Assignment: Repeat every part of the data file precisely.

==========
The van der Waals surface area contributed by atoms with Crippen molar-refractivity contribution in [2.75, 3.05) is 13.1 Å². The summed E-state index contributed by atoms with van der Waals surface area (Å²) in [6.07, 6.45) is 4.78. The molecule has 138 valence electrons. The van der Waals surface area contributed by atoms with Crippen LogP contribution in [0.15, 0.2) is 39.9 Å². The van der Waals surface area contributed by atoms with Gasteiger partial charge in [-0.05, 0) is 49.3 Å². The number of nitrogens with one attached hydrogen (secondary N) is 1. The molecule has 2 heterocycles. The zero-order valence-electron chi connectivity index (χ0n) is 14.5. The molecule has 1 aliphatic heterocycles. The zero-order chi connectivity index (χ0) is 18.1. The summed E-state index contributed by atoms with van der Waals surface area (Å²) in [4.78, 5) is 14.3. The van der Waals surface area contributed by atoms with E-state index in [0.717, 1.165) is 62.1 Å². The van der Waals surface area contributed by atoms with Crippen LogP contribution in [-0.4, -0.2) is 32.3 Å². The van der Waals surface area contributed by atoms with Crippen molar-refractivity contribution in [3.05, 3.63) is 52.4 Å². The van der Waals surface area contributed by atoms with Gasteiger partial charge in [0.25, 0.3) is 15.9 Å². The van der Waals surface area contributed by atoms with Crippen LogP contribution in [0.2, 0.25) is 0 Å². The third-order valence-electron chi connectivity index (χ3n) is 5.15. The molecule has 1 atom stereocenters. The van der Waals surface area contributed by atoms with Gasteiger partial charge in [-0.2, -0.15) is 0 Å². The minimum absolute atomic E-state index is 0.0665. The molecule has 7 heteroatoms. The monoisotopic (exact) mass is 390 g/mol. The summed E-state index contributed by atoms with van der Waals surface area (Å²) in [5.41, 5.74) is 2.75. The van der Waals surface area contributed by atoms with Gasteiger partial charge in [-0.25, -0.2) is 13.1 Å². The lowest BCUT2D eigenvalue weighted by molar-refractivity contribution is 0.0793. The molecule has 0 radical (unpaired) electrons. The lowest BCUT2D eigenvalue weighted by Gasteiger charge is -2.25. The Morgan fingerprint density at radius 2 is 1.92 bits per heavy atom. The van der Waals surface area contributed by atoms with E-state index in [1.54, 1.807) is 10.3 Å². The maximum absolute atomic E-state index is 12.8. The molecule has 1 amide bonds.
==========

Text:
The van der Waals surface area contributed by atoms with Crippen molar-refractivity contribution in [2.75, 3.05) is 13.1 Å². The summed E-state index contributed by atoms with van der Waals surface area (Å²) in [6.07, 6.45) is 4.78. The molecule has 138 valence electrons. The van der Waals surface area contributed by atoms with Crippen LogP contribution in [0.15, 0.2) is 39.9 Å². The van der Waals surface area contributed by atoms with Gasteiger partial charge in [-0.05, 0) is 49.3 Å². The number of nitrogens with one attached hydrogen (secondary N) is 1. The molecule has 2 heterocycles. The zero-order valence-electron chi connectivity index (χ0n) is 14.5. The molecule has 1 aliphatic heterocycles. The zero-order chi connectivity index (χ0) is 18.1. The summed E-state index contributed by atoms with van der Waals surface area (Å²) in [4.78, 5) is 14.3. The van der Waals surface area contributed by atoms with E-state index in [0.717, 1.165) is 62.1 Å². The van der Waals surface area contributed by atoms with Crippen LogP contribution in [-0.4, -0.2) is 32.3 Å². The van der Waals surface area contributed by atoms with Crippen molar-refractivity contribution in [3.05, 3.63) is 52.4 Å². The van der Waals surface area contributed by atoms with Gasteiger partial charge in [0.25, 0.3) is 15.9 Å². The van der Waals surface area contributed by atoms with Crippen LogP contribution in [0.2, 0.25) is 0 Å². The third-order valence-electron chi connectivity index (χ3n) is 5.15. The molecule has 1 atom stereocenters. The van der Waals surface area contributed by atoms with Gasteiger partial charge in [-0.2, -0.15) is 0 Å². The minimum absolute atomic E-state index is 0.0665. The molecule has 7 heteroatoms. The monoisotopic (exact) mass is 390 g/mol. The summed E-state index contributed by atoms with van der Waals surface area (Å²) in [5.41, 5.74) is 2.75. The van der Waals surface area contributed by atoms with Gasteiger partial charge in [-0.25, -0.2) is 13.1 Å². The lowest BCUT2D eigenvalue weighted by molar-refractivity contribution is 0.0793. The molecule has 0 radical (unpaired) electrons. The lowest BCUT2D eigenvalue weighted by Gasteiger charge is -2.25. The Morgan fingerprint density at radius 2 is 1.92 bits per heavy atom. The van der Waals surface area contributed by atoms with E-state index in [1.54, 1.807) is 10.3 Å². The maximum absolute atomic E-state index is 12.8. The molecule has 1 amide bonds.